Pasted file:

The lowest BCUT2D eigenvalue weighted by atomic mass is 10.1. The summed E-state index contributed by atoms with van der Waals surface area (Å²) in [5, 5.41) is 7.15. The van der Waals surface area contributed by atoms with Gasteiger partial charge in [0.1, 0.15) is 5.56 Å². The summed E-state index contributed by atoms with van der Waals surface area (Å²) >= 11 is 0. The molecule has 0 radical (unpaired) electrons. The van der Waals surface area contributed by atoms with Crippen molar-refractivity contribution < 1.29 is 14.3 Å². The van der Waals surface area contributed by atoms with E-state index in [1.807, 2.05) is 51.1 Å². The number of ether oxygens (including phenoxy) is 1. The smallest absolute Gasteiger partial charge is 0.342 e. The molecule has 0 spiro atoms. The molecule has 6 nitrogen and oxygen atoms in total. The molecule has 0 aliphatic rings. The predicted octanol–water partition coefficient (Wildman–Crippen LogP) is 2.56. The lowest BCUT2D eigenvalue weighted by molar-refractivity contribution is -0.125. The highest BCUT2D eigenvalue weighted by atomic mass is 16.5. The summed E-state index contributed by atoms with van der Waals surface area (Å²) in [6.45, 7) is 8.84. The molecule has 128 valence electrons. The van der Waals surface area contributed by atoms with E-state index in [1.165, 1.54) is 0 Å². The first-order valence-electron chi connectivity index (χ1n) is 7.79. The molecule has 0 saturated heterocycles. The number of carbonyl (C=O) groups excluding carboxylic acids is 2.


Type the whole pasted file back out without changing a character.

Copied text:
The lowest BCUT2D eigenvalue weighted by atomic mass is 10.1. The summed E-state index contributed by atoms with van der Waals surface area (Å²) in [5, 5.41) is 7.15. The van der Waals surface area contributed by atoms with Gasteiger partial charge in [0.1, 0.15) is 5.56 Å². The summed E-state index contributed by atoms with van der Waals surface area (Å²) >= 11 is 0. The molecule has 0 radical (unpaired) electrons. The van der Waals surface area contributed by atoms with Crippen molar-refractivity contribution < 1.29 is 14.3 Å². The van der Waals surface area contributed by atoms with E-state index in [1.807, 2.05) is 51.1 Å². The number of ether oxygens (including phenoxy) is 1. The smallest absolute Gasteiger partial charge is 0.342 e. The molecule has 0 spiro atoms. The molecule has 6 nitrogen and oxygen atoms in total. The molecule has 0 aliphatic rings. The predicted octanol–water partition coefficient (Wildman–Crippen LogP) is 2.56. The lowest BCUT2D eigenvalue weighted by molar-refractivity contribution is -0.125. The highest BCUT2D eigenvalue weighted by atomic mass is 16.5. The summed E-state index contributed by atoms with van der Waals surface area (Å²) in [6.45, 7) is 8.84. The molecule has 128 valence electrons. The van der Waals surface area contributed by atoms with E-state index in [1.165, 1.54) is 0 Å². The first-order valence-electron chi connectivity index (χ1n) is 7.79. The molecule has 0 saturated heterocycles. The number of carbonyl (C=O) groups excluding carboxylic acids is 2.